Smoking status during first-line immunotherapy and chemotherapy in NSCLC patients: A case–control matched analysis from a large multicenter study

Alessio Cortellini, Andrea De Giglio, Katia Cannita, Diego L. Cortinovis, Robin Cornelissen, Cinzia Baldesarri, Raffaele Giusti, Ettore D'Argento, Francesco Grossi, Matteo Santoni, Annamaria Catino, Rossana Berardi, Vincenzo Sforza, Giovanni Rossi, Lorenzo Antonuzzo, Vincenzo Di Noia, Diego Signorelli, Alain Gelibter, Mario Alberto Occhipinti, Alessandro FolladorFrancesca Rastelli, Rita Chiari, Luigi Della Gravara, Alessandro Inno, Michele De Tursi, Pietro Di Marino, Giovanni Mansueto, Federica Zoratto, Marco Filetti, Michele Montrone, Fabrizio Citarella, Maria Vittoria Pensieri, Marco Russano, Luca Cantini, Olga Nigro, Alessandro Leonetti, Paola Bordi, Gabriele Minuti, Lorenza Landi, Alessandro De Toma, Clelia Donisi, Serena Ricciardi, Maria Rita Migliorino, Valerio Maria Napoli, Gianmarco Leone, Giulio Metro, Giuseppe L. Banna, Alex Friedlaender, Alfredo Addeo, Corrado Ficorella, Giampiero Porzio

Research output: Contribution to journalArticlepeer-review

Abstract

Background: Improved outcome in tobacco smoking patients with non-small cell lung cancer (NSCLC) following immunotherapy has previously been reported. However, little is known regarding this association during first-line immunotherapy in patients with high PD-L1 expression. In this study we compared clinical outcomes according to the smoking status of two large multicenter cohorts. Methods: We compared clinical outcomes according to the smoking status (never smokers vs. current/former smokers) of two retrospective multicenter cohorts of metastatic NSCLC patients, treated with first-line pembrolizumab and platinum-based chemotherapy. Results: A total of 962 NSCLC patients with PD-L1 expression ≥50% who received first-line pembrolizumab and 462 NSCLC patients who received first-line platinum-based chemotherapy were included in the study. Never smokers were confirmed to have a significantly higher risk of disease progression (hazard ratio [HR] = 1.49 [95% CI: 1.15–1.92], p = 0.0022) and death (HR = 1.38 [95% CI: 1.02–1.87], p = 0.0348) within the pembrolizumab cohort. On the contrary, a nonsignificant trend towards a reduced risk of disease progression (HR = 0.74 [95% CI: 0.52–1.05], p = 0.1003) and death (HR = 0.67 [95% CI: 0.45–1.01], p = 0.0593) were reported for never smokers within the chemotherapy cohort. After a random case–control matching, 424 patients from both cohorts were paired. Within the matched pembrolizumab cohort, never smokers had a significantly shorter progression-free survival (PFS) (HR = 1.68 [95% CI: 1.17–2.40], p = 0.0045) and a nonsignificant trend towards a shortened overall survival (OS) (HR = 1.32 [95% CI: 0.84–2.07], p = 0.2205). On the contrary, never smokers had a significantly longer PFS (HR = 0.68 [95% CI: 0.49–0.95], p = 0.0255) and OS (HR = 0.66 [95% CI: 0.45–0.97], p = 0,0356) compared to current/former smoker patients within the matched chemotherapy cohort. On pooled multivariable analysis, the interaction term between smoking status and treatment modality was concordantly statistically significant with respect to ORR (p = 0.0074), PFS (p = 0.0001) and OS (p = 0.0020), confirming the significantly different impact of smoking status across the two cohorts. Conclusions: Among metastatic NSCLC patients with PD-L1 expression ≥50% receiving first-line pembrolizumab, current/former smokers experienced improved PFS and OS. On the contrary, worse outcomes were reported among current/former smokers receiving first-line chemotherapy.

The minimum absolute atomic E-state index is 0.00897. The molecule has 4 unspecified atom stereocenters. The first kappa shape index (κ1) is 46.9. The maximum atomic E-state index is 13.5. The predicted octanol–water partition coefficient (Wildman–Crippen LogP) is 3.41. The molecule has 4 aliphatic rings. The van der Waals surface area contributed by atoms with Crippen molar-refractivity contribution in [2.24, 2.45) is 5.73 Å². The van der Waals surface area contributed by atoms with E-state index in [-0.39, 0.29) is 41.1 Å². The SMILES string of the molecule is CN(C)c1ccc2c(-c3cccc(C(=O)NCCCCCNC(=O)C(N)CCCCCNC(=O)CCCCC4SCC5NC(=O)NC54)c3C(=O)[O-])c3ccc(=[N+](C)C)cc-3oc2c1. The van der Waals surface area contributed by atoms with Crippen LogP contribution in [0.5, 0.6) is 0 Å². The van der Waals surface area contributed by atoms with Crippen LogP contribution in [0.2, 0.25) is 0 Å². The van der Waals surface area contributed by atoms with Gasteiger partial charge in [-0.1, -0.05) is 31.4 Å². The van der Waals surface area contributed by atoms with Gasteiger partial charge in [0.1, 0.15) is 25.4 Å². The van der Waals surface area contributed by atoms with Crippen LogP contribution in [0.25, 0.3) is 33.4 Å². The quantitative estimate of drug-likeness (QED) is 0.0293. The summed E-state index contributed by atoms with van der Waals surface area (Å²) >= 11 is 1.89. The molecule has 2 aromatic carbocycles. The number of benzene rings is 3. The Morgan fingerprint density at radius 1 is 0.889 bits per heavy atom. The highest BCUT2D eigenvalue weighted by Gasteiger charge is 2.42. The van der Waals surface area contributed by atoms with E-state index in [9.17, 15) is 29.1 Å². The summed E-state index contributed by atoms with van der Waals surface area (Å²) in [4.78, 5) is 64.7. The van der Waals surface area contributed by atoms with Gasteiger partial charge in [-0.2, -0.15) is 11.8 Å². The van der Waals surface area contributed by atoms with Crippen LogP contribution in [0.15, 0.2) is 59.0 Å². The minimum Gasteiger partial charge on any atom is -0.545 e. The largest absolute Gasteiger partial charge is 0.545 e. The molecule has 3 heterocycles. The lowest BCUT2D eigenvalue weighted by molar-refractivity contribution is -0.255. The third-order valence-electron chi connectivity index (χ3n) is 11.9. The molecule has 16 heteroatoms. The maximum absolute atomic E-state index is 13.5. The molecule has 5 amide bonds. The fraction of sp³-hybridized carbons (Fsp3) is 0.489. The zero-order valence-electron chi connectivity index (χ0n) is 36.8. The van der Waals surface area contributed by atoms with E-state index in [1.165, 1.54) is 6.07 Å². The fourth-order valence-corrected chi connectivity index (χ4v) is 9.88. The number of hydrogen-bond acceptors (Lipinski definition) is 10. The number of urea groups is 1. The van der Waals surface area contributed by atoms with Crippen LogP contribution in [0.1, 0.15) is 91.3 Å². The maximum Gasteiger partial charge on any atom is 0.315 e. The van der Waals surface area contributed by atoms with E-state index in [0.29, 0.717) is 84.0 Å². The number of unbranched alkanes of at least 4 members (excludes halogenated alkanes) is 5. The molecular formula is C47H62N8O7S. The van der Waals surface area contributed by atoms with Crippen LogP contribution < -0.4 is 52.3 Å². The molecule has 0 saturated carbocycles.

Original languageEnglish
JournalThoracic Cancer
DOIs
Publication statusAccepted/In press - 2021

Keywords

  • immunotherapy
  • non-small cell lung cancer
  • pembrolizumab
  • smoking
  • tobacco

ASJC Scopus subject areas

  • Oncology
  • Pulmonary and Respiratory Medicine

Fingerprint Dive into the research topics of 'Smoking status during first-line immunotherapy and chemotherapy in NSCLC patients: A case–control matched analysis from a large multicenter study'. Together they form a unique fingerprint.

Cite this